CAIRO — Islamists fought protesters outside the Egyptian president’s palace on Wednesday, while inside the building his deputy proposed a way to end a crisis over a draft constitution that has split the most populous Arab nation.
Meanwhile, three members of Egyptian President Mohamed Morsi’s advisory team said on Wednesday they had resigned over the crisis ignited by a decree that expanded his powers.
Seif Abdel Fattah, Ayman Sayyad and Amr Leithy all tendered their resignations, bringing to six the number of presidential staff who have quit in the wake of a decree that has triggered countrywide violence.
The previously announced resignations included a Christian and a woman. They were part of a presidential staff assembled by Morsi, an Islamist, in an effort to build an inclusive administration.
Stones and petrol bombs flew between opposition protesters and supporters of Morsi who had flocked to the palace in response to a call from the Muslim Brotherhood.
Medical sources said 23 people had been wounded in clashes.
Riot police deployed between the two sides to try to stop the confrontations which flared after dark despite an attempt by Vice President Mahmoud Mekky to calm the political crisis.
He said amendments to disputed articles in the draft constitution could be agreed with the opposition. A written agreement could then be submitted to the next parliament, to be elected after a referendum on the constitution on December 15.
“There must be consensus,” he told a news conference, saying opposition demands had to be respected to reach a solution.
Egypt’s opposition coalition blamed Morsi for the violence around his palace and said it was ready for dialogue if the Islamist leader scrapped a decree he issued on November 22 that gave him wide powers and shielded his decisions from judicial review.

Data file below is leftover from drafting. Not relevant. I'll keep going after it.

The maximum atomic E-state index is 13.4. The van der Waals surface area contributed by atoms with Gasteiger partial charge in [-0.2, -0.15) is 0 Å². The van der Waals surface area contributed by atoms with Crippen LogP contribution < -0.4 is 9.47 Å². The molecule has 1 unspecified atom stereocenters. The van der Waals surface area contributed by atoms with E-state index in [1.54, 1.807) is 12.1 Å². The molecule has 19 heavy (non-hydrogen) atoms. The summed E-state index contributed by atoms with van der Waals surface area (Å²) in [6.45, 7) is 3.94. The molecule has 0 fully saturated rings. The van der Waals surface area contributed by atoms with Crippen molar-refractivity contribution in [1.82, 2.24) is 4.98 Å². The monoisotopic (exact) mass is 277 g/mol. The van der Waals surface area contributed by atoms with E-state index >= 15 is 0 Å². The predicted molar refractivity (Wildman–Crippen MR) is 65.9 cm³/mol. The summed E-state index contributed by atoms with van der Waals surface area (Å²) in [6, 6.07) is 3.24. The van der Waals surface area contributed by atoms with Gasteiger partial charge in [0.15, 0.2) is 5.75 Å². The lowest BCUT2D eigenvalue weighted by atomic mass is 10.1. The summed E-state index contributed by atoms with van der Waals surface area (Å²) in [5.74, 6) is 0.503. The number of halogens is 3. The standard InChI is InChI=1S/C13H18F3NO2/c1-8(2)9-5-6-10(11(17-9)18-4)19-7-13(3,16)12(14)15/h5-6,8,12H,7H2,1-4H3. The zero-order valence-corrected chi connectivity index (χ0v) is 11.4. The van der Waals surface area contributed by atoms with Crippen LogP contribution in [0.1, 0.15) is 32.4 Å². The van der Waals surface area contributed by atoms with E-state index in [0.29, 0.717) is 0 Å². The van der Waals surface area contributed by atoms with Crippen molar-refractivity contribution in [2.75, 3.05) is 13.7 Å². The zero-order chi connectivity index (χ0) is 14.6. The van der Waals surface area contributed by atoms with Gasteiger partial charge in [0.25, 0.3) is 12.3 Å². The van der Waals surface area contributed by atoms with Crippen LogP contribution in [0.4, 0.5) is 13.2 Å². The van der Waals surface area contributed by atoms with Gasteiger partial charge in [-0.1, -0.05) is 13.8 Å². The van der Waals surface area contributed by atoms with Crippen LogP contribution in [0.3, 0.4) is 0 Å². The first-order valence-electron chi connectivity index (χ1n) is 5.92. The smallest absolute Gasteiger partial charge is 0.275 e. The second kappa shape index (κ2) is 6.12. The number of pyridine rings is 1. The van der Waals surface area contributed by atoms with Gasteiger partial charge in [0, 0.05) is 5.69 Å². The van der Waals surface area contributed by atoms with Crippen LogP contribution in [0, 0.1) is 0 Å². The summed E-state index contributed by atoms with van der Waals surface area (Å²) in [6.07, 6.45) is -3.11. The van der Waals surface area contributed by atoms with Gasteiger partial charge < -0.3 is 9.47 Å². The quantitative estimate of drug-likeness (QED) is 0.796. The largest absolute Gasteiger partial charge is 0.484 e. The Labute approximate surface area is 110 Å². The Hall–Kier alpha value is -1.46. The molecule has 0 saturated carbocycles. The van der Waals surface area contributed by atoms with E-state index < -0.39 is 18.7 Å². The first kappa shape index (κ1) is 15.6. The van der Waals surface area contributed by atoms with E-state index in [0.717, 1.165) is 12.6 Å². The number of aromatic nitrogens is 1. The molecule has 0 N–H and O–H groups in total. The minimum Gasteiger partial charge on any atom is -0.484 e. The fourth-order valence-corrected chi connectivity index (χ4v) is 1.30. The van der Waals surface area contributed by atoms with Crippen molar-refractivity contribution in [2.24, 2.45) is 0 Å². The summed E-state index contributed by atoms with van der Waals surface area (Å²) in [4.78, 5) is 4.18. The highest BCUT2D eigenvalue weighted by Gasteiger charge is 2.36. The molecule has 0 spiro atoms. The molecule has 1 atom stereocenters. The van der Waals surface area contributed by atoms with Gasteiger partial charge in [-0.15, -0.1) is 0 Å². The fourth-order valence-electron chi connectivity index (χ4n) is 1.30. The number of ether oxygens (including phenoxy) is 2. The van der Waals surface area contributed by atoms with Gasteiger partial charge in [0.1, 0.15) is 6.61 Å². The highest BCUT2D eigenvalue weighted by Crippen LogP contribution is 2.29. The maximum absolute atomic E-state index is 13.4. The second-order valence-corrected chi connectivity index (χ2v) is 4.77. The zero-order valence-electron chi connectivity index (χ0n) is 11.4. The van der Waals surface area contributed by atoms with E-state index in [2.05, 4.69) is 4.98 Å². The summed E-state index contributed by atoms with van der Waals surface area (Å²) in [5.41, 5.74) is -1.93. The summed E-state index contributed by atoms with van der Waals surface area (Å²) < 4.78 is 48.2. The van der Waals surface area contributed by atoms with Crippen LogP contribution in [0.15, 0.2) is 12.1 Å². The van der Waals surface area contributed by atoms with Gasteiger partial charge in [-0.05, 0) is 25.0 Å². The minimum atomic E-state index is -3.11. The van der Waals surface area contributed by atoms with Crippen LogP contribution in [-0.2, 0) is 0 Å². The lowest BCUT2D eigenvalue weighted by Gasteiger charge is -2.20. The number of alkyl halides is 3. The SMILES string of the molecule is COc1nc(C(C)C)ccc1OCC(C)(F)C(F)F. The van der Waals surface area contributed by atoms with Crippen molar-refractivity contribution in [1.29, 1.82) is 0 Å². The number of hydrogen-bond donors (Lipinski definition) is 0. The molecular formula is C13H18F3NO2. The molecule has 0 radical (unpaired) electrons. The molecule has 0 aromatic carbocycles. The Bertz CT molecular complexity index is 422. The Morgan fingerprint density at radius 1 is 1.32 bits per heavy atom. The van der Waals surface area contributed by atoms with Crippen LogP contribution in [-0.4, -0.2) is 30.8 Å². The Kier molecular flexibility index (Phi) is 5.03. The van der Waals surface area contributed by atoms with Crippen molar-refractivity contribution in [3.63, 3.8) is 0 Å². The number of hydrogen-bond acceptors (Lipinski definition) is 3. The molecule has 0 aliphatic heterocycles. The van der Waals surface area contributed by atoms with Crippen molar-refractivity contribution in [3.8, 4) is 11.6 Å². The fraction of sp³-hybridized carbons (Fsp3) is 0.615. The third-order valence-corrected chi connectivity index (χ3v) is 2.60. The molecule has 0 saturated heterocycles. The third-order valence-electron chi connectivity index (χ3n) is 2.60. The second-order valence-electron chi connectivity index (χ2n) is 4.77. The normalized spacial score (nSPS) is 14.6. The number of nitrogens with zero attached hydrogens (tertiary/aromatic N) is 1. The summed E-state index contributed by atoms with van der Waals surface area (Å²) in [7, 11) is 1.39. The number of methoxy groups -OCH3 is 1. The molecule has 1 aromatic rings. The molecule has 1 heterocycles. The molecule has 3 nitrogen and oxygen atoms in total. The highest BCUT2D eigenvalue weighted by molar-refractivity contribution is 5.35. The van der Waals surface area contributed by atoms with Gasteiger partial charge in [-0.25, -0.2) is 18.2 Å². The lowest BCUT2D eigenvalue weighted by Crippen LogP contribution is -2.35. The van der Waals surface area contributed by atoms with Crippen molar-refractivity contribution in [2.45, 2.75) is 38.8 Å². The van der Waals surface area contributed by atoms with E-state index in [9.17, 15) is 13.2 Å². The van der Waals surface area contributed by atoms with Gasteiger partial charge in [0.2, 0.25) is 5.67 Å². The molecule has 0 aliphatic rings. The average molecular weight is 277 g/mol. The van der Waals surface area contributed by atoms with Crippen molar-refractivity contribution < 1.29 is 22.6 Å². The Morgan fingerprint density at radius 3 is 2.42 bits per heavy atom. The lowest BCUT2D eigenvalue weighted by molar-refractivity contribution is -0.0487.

“We hold President Morsi and his government completely responsible for the violence happening in Egypt today,” opposition coordinator Mohamed Al Baradei told a news conference.
“We are ready for dialogue if the constitutional decree is cancelled... and the referendum on this constitution is postponed,” he said of the document written by an Islamist-led assembly that the opposition says ignores its concerns.
“Today what is happening in the Egyptian street, polarisation and division, is something that could and is actually drawing us to violence and could draw us to something worse,” the former head of the UN nuclear watchdog added.
Morsi has said his decree was needed to prevent courts still full of judges appointed by ousted strongman Hosni Mubarak from derailing a constitution vital for Egypt’s political transition.
Rival groups skirmished outside the presidential palace earlier on Wednesday. Islamist supporters of Morsi tore down tents erected by leftist foes, who had begun a sit-in there.
“They hit us and destroyed our tents. Are you happy, Morsi? Aren’t we Egyptians too?” asked protester Haitham Ahmed.
Mohamed Mohy, a pro-Morsi demonstrator who was filming the scene, said: “We are here to support our president and his decisions and save our country from traitors and agents.”
Mekky said street mobilisation by both sides posed a “real danger” to Egypt. “If we do not put a stop to this phenomenon right away... where are we headed? We must calm down.”
US Secretary of State Hillary Clinton weighed into Egypt’s political debate, saying dialogue was urgently needed on the new constitution, which should “respect the rights of all citizens”.
“It needs to be a two-way dialogue... among Egyptians themselves about the constitutional process and the substance of the constitution,” Clinton told a news conference in Brussels.
The Muslim Brotherhood had summoned supporters to an open-ended demonstration at the presidential palace, a day after about 10,000 opposition protesters had encircled it for what organisers dubbed a “last warning” to Morsi.
“The people want the downfall of the regime,” they chanted, roaring the signature slogan of last year’s anti-Mubarak revolt.
The “last warning” may turn out to be one of the last gasps for a disparate opposition that has little chance of scuttling next week’s vote on the draft constitution.
State institutions, with the partial exception of the judiciary, have mostly fallen in behind Morsi.
The liberals, leftists, Christians, ex-Mubarak followers and others opposed to Morsi have yet to generate a mass movement or a grassroots political base to challenge the Brotherhood.
Investors have seized on hopes that Egypt’s turbulent transition, which has buffeted the economy for two years, may soon head for calmer waters, sending stocks 1.6 per cent higher after a 3.5 per cent rally on Tuesday.